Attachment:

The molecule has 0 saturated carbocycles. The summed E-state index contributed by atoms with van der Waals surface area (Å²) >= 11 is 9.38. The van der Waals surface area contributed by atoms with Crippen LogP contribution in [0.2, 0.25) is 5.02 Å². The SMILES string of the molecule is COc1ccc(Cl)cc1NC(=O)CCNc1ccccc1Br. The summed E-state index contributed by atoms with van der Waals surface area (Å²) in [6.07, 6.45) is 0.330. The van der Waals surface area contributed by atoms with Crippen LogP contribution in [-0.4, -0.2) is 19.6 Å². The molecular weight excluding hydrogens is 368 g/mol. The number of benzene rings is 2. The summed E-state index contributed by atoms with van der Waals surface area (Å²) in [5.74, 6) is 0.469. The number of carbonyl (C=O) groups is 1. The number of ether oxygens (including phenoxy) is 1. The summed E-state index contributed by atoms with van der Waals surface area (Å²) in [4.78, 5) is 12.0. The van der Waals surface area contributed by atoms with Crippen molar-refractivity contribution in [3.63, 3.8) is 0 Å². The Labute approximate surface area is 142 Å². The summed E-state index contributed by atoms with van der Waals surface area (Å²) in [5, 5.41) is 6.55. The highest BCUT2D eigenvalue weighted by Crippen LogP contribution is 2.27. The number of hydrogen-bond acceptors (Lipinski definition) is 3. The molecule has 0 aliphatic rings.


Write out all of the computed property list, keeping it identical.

The molecule has 0 saturated carbocycles. The summed E-state index contributed by atoms with van der Waals surface area (Å²) >= 11 is 9.38. The van der Waals surface area contributed by atoms with Crippen LogP contribution in [0.2, 0.25) is 5.02 Å². The SMILES string of the molecule is COc1ccc(Cl)cc1NC(=O)CCNc1ccccc1Br. The summed E-state index contributed by atoms with van der Waals surface area (Å²) in [6.07, 6.45) is 0.330. The van der Waals surface area contributed by atoms with Crippen LogP contribution in [-0.4, -0.2) is 19.6 Å². The molecular weight excluding hydrogens is 368 g/mol. The number of benzene rings is 2. The summed E-state index contributed by atoms with van der Waals surface area (Å²) in [5.74, 6) is 0.469. The number of carbonyl (C=O) groups is 1. The number of ether oxygens (including phenoxy) is 1. The summed E-state index contributed by atoms with van der Waals surface area (Å²) in [4.78, 5) is 12.0. The van der Waals surface area contributed by atoms with Crippen molar-refractivity contribution in [3.63, 3.8) is 0 Å². The Labute approximate surface area is 142 Å². The summed E-state index contributed by atoms with van der Waals surface area (Å²) in [5, 5.41) is 6.55. The highest BCUT2D eigenvalue weighted by Crippen LogP contribution is 2.27. The number of hydrogen-bond acceptors (Lipinski definition) is 3. The molecule has 0 aliphatic rings.